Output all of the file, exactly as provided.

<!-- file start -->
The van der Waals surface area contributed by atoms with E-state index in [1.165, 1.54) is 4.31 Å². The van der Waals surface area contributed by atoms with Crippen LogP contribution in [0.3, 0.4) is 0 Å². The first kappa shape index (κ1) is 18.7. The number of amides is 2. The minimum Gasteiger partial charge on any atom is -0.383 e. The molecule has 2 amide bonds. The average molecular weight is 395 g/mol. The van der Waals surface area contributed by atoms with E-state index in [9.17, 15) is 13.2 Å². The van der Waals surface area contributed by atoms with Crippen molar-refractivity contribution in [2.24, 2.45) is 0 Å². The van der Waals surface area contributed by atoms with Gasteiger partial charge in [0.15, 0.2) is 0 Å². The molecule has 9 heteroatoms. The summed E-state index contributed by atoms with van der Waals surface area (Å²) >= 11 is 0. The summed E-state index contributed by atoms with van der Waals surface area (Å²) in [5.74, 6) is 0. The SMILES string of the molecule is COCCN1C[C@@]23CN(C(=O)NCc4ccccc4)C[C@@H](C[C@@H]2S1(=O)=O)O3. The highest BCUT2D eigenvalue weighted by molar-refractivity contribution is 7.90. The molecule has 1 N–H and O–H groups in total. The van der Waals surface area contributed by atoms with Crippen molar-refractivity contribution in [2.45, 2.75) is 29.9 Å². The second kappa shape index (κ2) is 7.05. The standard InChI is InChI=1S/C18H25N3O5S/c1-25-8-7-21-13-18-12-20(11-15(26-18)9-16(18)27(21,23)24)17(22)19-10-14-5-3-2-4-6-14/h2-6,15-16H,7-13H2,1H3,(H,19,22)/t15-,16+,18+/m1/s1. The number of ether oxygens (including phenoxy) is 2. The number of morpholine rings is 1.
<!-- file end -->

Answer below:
The van der Waals surface area contributed by atoms with E-state index in [1.165, 1.54) is 4.31 Å². The van der Waals surface area contributed by atoms with Crippen LogP contribution in [0.3, 0.4) is 0 Å². The first kappa shape index (κ1) is 18.7. The number of amides is 2. The minimum Gasteiger partial charge on any atom is -0.383 e. The molecule has 2 amide bonds. The average molecular weight is 395 g/mol. The van der Waals surface area contributed by atoms with E-state index in [9.17, 15) is 13.2 Å². The van der Waals surface area contributed by atoms with Crippen molar-refractivity contribution in [2.24, 2.45) is 0 Å². The van der Waals surface area contributed by atoms with Gasteiger partial charge in [0.15, 0.2) is 0 Å². The molecule has 9 heteroatoms. The summed E-state index contributed by atoms with van der Waals surface area (Å²) >= 11 is 0. The summed E-state index contributed by atoms with van der Waals surface area (Å²) in [5.74, 6) is 0. The SMILES string of the molecule is COCCN1C[C@@]23CN(C(=O)NCc4ccccc4)C[C@@H](C[C@@H]2S1(=O)=O)O3. The highest BCUT2D eigenvalue weighted by molar-refractivity contribution is 7.90. The molecule has 1 N–H and O–H groups in total. The van der Waals surface area contributed by atoms with Crippen molar-refractivity contribution in [2.45, 2.75) is 29.9 Å². The second kappa shape index (κ2) is 7.05. The standard InChI is InChI=1S/C18H25N3O5S/c1-25-8-7-21-13-18-12-20(11-15(26-18)9-16(18)27(21,23)24)17(22)19-10-14-5-3-2-4-6-14/h2-6,15-16H,7-13H2,1H3,(H,19,22)/t15-,16+,18+/m1/s1. The number of ether oxygens (including phenoxy) is 2. The number of morpholine rings is 1.